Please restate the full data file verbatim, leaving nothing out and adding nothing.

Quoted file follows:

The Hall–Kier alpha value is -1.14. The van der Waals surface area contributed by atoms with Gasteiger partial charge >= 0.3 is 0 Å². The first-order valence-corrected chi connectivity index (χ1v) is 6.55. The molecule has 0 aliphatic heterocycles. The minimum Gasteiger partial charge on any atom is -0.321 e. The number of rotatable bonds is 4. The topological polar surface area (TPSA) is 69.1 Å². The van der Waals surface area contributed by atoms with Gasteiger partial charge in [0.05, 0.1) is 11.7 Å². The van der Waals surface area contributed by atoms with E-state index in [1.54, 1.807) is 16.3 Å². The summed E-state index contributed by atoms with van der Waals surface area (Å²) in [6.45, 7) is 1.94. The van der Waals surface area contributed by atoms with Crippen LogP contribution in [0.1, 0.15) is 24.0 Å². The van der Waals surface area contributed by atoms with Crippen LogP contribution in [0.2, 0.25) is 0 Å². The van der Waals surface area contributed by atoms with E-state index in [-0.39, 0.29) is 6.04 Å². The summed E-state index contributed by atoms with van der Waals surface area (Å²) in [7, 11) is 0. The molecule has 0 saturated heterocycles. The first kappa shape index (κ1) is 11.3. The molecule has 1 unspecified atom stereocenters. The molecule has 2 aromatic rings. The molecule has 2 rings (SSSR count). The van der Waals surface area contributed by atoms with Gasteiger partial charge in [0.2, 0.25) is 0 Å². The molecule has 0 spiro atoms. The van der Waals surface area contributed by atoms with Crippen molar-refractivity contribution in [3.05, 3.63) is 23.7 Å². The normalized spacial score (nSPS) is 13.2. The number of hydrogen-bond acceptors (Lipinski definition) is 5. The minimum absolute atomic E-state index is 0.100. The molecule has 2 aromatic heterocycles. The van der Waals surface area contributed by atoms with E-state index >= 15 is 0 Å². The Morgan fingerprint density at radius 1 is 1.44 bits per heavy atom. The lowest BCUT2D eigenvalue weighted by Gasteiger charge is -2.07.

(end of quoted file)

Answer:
The Hall–Kier alpha value is -1.14. The van der Waals surface area contributed by atoms with Gasteiger partial charge >= 0.3 is 0 Å². The first-order valence-corrected chi connectivity index (χ1v) is 6.55. The molecule has 0 aliphatic heterocycles. The minimum Gasteiger partial charge on any atom is -0.321 e. The number of rotatable bonds is 4. The topological polar surface area (TPSA) is 69.1 Å². The van der Waals surface area contributed by atoms with Gasteiger partial charge in [0.05, 0.1) is 11.7 Å². The van der Waals surface area contributed by atoms with E-state index in [1.54, 1.807) is 16.3 Å². The summed E-state index contributed by atoms with van der Waals surface area (Å²) in [6.45, 7) is 1.94. The van der Waals surface area contributed by atoms with Crippen LogP contribution in [0.1, 0.15) is 24.0 Å². The van der Waals surface area contributed by atoms with Crippen LogP contribution in [0.2, 0.25) is 0 Å². The van der Waals surface area contributed by atoms with E-state index in [-0.39, 0.29) is 6.04 Å². The summed E-state index contributed by atoms with van der Waals surface area (Å²) in [7, 11) is 0. The molecule has 0 saturated heterocycles. The first kappa shape index (κ1) is 11.3. The molecule has 1 unspecified atom stereocenters. The molecule has 2 aromatic rings. The molecule has 2 rings (SSSR count). The van der Waals surface area contributed by atoms with Gasteiger partial charge in [0.2, 0.25) is 0 Å². The molecule has 0 spiro atoms. The van der Waals surface area contributed by atoms with Crippen molar-refractivity contribution in [3.05, 3.63) is 23.7 Å². The normalized spacial score (nSPS) is 13.2. The number of hydrogen-bond acceptors (Lipinski definition) is 5. The minimum absolute atomic E-state index is 0.100. The molecule has 2 aromatic heterocycles. The van der Waals surface area contributed by atoms with E-state index >= 15 is 0 Å². The Morgan fingerprint density at radius 1 is 1.44 bits per heavy atom. The lowest BCUT2D eigenvalue weighted by Gasteiger charge is -2.07.